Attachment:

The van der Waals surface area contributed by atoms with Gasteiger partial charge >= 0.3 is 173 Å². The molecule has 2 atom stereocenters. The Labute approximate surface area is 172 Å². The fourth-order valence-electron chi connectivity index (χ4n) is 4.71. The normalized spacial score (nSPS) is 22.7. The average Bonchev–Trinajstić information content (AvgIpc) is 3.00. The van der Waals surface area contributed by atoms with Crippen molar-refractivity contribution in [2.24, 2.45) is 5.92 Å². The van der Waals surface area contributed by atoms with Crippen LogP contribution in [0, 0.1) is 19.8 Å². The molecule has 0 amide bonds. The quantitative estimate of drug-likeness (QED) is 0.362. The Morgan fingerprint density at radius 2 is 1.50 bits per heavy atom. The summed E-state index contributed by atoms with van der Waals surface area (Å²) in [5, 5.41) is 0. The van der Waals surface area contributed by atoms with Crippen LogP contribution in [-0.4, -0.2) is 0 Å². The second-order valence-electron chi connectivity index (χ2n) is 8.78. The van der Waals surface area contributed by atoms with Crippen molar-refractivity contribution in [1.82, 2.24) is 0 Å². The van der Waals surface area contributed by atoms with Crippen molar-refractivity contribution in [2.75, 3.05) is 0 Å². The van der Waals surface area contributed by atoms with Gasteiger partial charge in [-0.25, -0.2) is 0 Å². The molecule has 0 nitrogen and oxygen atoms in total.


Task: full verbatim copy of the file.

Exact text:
The van der Waals surface area contributed by atoms with Gasteiger partial charge >= 0.3 is 173 Å². The molecule has 2 atom stereocenters. The Labute approximate surface area is 172 Å². The fourth-order valence-electron chi connectivity index (χ4n) is 4.71. The normalized spacial score (nSPS) is 22.7. The average Bonchev–Trinajstić information content (AvgIpc) is 3.00. The van der Waals surface area contributed by atoms with Crippen molar-refractivity contribution in [2.24, 2.45) is 5.92 Å². The van der Waals surface area contributed by atoms with Crippen LogP contribution in [0, 0.1) is 19.8 Å². The molecule has 0 amide bonds. The quantitative estimate of drug-likeness (QED) is 0.362. The Morgan fingerprint density at radius 2 is 1.50 bits per heavy atom. The summed E-state index contributed by atoms with van der Waals surface area (Å²) in [5, 5.41) is 0. The van der Waals surface area contributed by atoms with Crippen LogP contribution in [-0.4, -0.2) is 0 Å². The second-order valence-electron chi connectivity index (χ2n) is 8.78. The van der Waals surface area contributed by atoms with Crippen molar-refractivity contribution in [1.82, 2.24) is 0 Å². The van der Waals surface area contributed by atoms with Crippen molar-refractivity contribution in [2.75, 3.05) is 0 Å². The van der Waals surface area contributed by atoms with Gasteiger partial charge in [-0.25, -0.2) is 0 Å². The molecule has 0 nitrogen and oxygen atoms in total.